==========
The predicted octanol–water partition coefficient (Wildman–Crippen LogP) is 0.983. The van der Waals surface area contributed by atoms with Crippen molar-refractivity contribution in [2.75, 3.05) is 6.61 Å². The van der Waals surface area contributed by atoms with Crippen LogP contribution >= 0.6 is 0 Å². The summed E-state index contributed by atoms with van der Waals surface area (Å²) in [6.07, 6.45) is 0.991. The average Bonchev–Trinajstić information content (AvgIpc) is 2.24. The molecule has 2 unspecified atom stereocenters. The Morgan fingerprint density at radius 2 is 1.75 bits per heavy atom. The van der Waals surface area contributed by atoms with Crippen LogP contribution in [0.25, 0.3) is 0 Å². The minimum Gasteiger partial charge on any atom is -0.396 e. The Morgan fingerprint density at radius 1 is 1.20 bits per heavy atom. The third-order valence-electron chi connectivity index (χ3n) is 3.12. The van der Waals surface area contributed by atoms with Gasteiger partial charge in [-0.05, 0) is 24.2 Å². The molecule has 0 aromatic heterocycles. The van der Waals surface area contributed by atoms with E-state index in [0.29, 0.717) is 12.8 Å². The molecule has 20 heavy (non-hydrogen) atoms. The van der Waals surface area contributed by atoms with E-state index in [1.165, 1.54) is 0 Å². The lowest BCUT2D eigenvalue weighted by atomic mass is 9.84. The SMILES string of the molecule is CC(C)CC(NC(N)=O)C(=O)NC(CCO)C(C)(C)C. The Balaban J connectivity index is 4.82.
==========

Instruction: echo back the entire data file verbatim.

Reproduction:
The predicted octanol–water partition coefficient (Wildman–Crippen LogP) is 0.983. The van der Waals surface area contributed by atoms with Crippen molar-refractivity contribution in [2.75, 3.05) is 6.61 Å². The van der Waals surface area contributed by atoms with Crippen LogP contribution >= 0.6 is 0 Å². The summed E-state index contributed by atoms with van der Waals surface area (Å²) in [6.07, 6.45) is 0.991. The average Bonchev–Trinajstić information content (AvgIpc) is 2.24. The molecule has 2 unspecified atom stereocenters. The Morgan fingerprint density at radius 2 is 1.75 bits per heavy atom. The van der Waals surface area contributed by atoms with Crippen LogP contribution in [0.25, 0.3) is 0 Å². The minimum Gasteiger partial charge on any atom is -0.396 e. The Morgan fingerprint density at radius 1 is 1.20 bits per heavy atom. The third-order valence-electron chi connectivity index (χ3n) is 3.12. The van der Waals surface area contributed by atoms with Gasteiger partial charge in [-0.05, 0) is 24.2 Å². The molecule has 0 aromatic heterocycles. The van der Waals surface area contributed by atoms with E-state index in [0.29, 0.717) is 12.8 Å². The molecule has 20 heavy (non-hydrogen) atoms. The van der Waals surface area contributed by atoms with E-state index in [1.165, 1.54) is 0 Å². The lowest BCUT2D eigenvalue weighted by atomic mass is 9.84. The SMILES string of the molecule is CC(C)CC(NC(N)=O)C(=O)NC(CCO)C(C)(C)C. The Balaban J connectivity index is 4.82.